Kelly Lynn Mulvey, Bridget Miller, Victoria Rizzardi
To investigate gender stereotypes, demonstrated engineering aptitude, and attitudes, children (N=105) solved an engineering problem using either pastel-colored or primary-colored materials. Participants also evaluated the acceptability of denial of access to engineering materials based on gender and counter-stereotypic preferences (i.e., a boy who prefers pastel-colored materials). Whereas material color was not related to differences in female participants' performance, younger boys assigned to pastel materials demonstrated lower engineering aptitude than did other participants...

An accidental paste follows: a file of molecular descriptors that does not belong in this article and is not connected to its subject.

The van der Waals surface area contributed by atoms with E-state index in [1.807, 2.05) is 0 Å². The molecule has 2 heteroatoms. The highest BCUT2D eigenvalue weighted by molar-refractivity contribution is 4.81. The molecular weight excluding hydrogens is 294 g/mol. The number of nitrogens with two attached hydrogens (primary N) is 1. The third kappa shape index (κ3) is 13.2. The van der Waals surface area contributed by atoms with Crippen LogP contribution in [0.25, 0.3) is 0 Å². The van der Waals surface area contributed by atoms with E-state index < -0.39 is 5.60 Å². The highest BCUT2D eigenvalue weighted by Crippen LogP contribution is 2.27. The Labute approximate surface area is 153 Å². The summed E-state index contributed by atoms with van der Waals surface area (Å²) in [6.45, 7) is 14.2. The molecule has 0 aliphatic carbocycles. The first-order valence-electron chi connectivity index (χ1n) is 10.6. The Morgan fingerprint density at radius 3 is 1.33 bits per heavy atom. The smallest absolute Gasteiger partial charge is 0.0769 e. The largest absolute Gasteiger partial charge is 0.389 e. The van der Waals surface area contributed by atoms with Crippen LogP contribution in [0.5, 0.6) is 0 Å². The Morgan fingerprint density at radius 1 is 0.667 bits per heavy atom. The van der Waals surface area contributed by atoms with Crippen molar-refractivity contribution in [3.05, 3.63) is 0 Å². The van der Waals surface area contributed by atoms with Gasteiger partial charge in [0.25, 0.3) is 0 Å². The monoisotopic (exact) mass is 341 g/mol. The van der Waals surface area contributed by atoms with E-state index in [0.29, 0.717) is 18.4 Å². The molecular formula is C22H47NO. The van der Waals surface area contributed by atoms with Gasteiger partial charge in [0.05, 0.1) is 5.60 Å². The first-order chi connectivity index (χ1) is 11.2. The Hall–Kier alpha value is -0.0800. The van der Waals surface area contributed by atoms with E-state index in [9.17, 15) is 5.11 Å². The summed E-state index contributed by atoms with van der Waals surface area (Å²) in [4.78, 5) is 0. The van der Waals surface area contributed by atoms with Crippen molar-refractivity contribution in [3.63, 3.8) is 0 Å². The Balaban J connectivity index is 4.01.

April 18, 2017: Journal of Experimental Child Psychology
Christine Fawcett, Bahar Tunçgenç
Infants socially engage with others and observe others' social interactions from early in life. One characteristic found to be important for signaling and establishing affiliative social relationships is physical coordination and synchronization of movements. This study investigated whether synchrony in others' movements signals affiliation to 12- and 15-month-old infants. The infants were shown a scene in which two characters moved either synchronously or non-synchronously with a third character in the center...
April 17, 2017: Journal of Experimental Child Psychology
Caitlin E V Mahy, Daniel M Bernstein, Lindsey D Gerrard, Cristina M Atance